FOX Saturday Baseball will feature a set of games that will provide viewers with an opportunity to see some different teams. There are no Yankees, Tigers, Dodgers, or Cardinals this week. With just two Saturdays before the All-Star Break, expect plenty of plugs for the Midsummer Classic in Minneapolis and plenty of trade talks from the commentators. It’ll be particularly interesting with this set of games because there are some teams that could be sellers and some teams that have quality talent to move. This Saturday’s matchups are Baltimore at Boston, Texas at the New York Mets, and San Francisco at San Diego.
Baltimore at Boston
It may not be betting-related, but the hope is that these historical factoids are interesting to the readers. This set of factoids certainly is. The Baltimore/Boston rivalry dates back to 1901 when the Orioles were a member of the first season of the American League. Back then, they were the Milwaukee Brewers, ironically enough. They lost 13-2 to the Boston Americans in their first meeting on June 2, 1901. The Brewers moved to St. Louis the following year and were the St. Louis Browns until relocating to Baltimore in 1954.
This year’s Orioles got off to a slow start, but they’ve been coming on strong of late. The Orioles were 27-27 at the start of June, but have gone 18-12 since then to close the gap in the AL East standings. They’re just one game back of the Toronto Blue Jays with a tie in the loss column. The Red Sox, on the other hand, have not been able to get things going offensively and are 8.5 games back of the Jays.
Friday’s rainy weather has had an impact on Saturday’s game. The teams will play a day-night doubleheader to keep the second game in FOX’s exclusivity window. The starters for the first game are Miguel Gonzalez and Jon Lester, while the nightcap features Ubaldo Jimenez and John Lackey.
Jimenez has struggled away from Indians pitching coach Mickey Callaway, who helped Jimenez regain his velocity with some mechanical tweaks. Jimenez’s average fastball velocity is the lowest it has ever been and after setting a career-best in Zone% last season, he has fallen to a career low in pitches thrown in the strike zone. The results are obvious, as Jimenez is 3-8 with a 4.31 ERA and a 13 percent walk rate, which is the highest among qualified pitchers. The Orioles are just 5-12 in Jimenez’s 19 starts for a loss of 6.62 units. That means that the Orioles are 41-27 in games not started by Jimenez.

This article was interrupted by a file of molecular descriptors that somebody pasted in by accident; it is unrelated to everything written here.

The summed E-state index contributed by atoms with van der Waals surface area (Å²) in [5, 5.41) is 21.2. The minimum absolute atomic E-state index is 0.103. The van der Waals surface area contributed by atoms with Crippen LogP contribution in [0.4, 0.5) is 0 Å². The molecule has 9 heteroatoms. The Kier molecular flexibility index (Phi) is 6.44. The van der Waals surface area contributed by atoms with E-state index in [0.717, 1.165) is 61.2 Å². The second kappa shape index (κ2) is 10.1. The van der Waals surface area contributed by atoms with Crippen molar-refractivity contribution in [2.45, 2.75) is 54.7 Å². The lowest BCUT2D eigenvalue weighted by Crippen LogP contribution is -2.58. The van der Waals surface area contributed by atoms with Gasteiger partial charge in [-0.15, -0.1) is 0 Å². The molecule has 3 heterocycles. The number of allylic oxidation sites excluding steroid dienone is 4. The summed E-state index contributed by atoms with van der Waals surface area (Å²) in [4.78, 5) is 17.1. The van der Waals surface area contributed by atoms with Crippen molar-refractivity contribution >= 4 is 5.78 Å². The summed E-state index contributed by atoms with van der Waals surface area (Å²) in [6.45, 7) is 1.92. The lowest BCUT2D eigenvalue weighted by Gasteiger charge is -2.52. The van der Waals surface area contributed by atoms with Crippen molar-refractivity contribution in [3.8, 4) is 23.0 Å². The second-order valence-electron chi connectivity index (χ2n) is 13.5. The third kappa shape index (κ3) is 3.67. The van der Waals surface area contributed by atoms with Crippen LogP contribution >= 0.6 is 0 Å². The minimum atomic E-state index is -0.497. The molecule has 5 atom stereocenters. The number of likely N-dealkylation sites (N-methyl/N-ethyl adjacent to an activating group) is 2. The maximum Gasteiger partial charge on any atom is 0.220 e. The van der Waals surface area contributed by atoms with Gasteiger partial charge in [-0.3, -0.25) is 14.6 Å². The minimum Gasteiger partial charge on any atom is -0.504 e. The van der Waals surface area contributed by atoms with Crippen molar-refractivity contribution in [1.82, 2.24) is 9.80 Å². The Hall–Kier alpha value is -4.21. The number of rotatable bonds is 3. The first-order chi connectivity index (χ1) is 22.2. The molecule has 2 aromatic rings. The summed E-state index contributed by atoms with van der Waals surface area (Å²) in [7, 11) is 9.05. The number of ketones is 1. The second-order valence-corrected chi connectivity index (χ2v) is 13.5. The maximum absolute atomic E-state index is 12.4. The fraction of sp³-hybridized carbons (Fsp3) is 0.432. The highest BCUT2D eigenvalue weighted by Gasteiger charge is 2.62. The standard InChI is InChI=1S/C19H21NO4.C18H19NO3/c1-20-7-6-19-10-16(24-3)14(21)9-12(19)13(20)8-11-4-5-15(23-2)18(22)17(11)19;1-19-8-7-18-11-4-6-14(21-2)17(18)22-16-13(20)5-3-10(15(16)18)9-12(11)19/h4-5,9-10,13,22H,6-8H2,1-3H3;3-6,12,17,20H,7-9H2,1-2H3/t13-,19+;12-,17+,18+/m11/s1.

Jimenez has pitched much better after a disastrous April, but he had a 25/23 K/BB ratio in June and was the benefactor of a .250 BABIP. He had a 3.71 ERA in June, but also had a 5.25 FIP and a 4.87 xFIP. Those aren’t positive signs going into a start against the Red Sox, a team that Jimenez is 1-3 against in six starts with a 9.31 ERA.
John Lackey continues to exhibit outstanding control and the results have been there with a 9-5 record in 17 starts and a 3.62 ERA. His advanced metrics suggest some positive regression with a FIP of 3.28, a xFIP of 3.21, and a SIERA of 3.39. The Red Sox are 10-7 in Lackey’s 17 starts for a profit of 2.29 units.
Lackey has been strong at home with a 2.77 ERA in 61.2 innings of work. Interestingly, Lackey is posting the highest fastball velocity of his career this season, now two years removed from missing almost all of the 2012 season with injuries. It’s definitely an anomaly to see a 35-year-old pitcher with Lackey’s mileage getting stronger, but it’s a testament to how hard he worked to get back.
Jimenez cannot be trusted, even against the poor Red Sox offense. The outcome of Game 1 will probably have some impact on the night game, depending on which relievers are used and whatnot, but Lackey has been throwing the ball very well at home.
Texas at New York (NL)
Interleague Play between the Rangers and Mets yields little in the form of past results. The Mets took two out of three from the Rangers in June 2011 in Arlington and also took home a series victory the last time these teams played in New York, when the Mets still called Shea Stadium home in 2008. The Mets were also victorious in a three-game set in 2003. That makes the Mets 6-3 in nine previous games against the Rangers.
Neither team is having the type of season that they envisioned, as both teams are well below .500 and well off the pace in the division standings. The Rangers have been decimated by injuries with Martin Perez and Prince Fielder out for the year, Derek Holland, who has yet to pitch this season, out until after the All-Star Break, and various injuries to other starting pitchers. The Mets have had a few injuries, but they haven’t performed up to the expectations of GM Sandy Alderson, who predicted a 90-win season.
Nick Tepesch will take the hill for the Rangers in this interleague matchup. Tepesch is 3-3 in his eight starts with a 3.65 ERA. His FIP of 4.55, xFIP of 4.53, and SIERA of 4.64 suggest regression, but that could hold off for at least one more start because the Mets have a very mediocre offense and Citi Field is a good park to pitch in. The Rangers are 4-4 in Tepesch's eight starts for a modest profit of 0.48 units.